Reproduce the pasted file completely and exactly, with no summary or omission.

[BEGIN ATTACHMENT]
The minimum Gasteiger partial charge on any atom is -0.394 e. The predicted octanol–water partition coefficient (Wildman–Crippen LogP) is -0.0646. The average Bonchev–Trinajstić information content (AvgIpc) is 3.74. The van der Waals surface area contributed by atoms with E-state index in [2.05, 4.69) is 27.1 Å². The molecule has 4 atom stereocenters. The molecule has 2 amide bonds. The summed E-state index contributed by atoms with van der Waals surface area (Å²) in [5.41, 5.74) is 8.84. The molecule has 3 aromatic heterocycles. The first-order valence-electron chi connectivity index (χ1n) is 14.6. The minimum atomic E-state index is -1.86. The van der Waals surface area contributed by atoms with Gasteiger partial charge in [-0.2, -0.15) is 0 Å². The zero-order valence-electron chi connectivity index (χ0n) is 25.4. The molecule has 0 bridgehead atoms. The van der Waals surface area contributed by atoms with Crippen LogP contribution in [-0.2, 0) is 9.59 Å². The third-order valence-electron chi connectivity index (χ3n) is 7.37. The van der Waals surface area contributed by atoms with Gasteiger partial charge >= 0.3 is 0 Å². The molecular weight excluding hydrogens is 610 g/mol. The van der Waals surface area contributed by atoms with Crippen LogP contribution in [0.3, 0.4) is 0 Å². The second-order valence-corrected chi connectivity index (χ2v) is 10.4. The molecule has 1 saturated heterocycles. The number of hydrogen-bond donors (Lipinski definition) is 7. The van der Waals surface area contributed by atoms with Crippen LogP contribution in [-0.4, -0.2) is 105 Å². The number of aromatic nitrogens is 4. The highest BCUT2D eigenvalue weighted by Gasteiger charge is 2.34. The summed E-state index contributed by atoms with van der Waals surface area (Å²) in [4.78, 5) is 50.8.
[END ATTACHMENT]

The minimum Gasteiger partial charge on any atom is -0.394 e. The predicted octanol–water partition coefficient (Wildman–Crippen LogP) is -0.0646. The average Bonchev–Trinajstić information content (AvgIpc) is 3.74. The van der Waals surface area contributed by atoms with E-state index in [2.05, 4.69) is 27.1 Å². The molecule has 4 atom stereocenters. The molecule has 2 amide bonds. The summed E-state index contributed by atoms with van der Waals surface area (Å²) in [5.41, 5.74) is 8.84. The molecule has 3 aromatic heterocycles. The first-order valence-electron chi connectivity index (χ1n) is 14.6. The minimum atomic E-state index is -1.86. The van der Waals surface area contributed by atoms with Gasteiger partial charge in [-0.2, -0.15) is 0 Å². The zero-order valence-electron chi connectivity index (χ0n) is 25.4. The molecule has 0 bridgehead atoms. The van der Waals surface area contributed by atoms with Crippen LogP contribution in [-0.2, 0) is 9.59 Å². The third-order valence-electron chi connectivity index (χ3n) is 7.37. The van der Waals surface area contributed by atoms with Gasteiger partial charge >= 0.3 is 0 Å². The molecular weight excluding hydrogens is 610 g/mol. The van der Waals surface area contributed by atoms with Crippen LogP contribution in [0.3, 0.4) is 0 Å². The second-order valence-corrected chi connectivity index (χ2v) is 10.4. The molecule has 1 saturated heterocycles. The number of hydrogen-bond donors (Lipinski definition) is 7. The van der Waals surface area contributed by atoms with Crippen LogP contribution in [-0.4, -0.2) is 105 Å². The number of aromatic nitrogens is 4. The highest BCUT2D eigenvalue weighted by Gasteiger charge is 2.34. The summed E-state index contributed by atoms with van der Waals surface area (Å²) in [4.78, 5) is 50.8.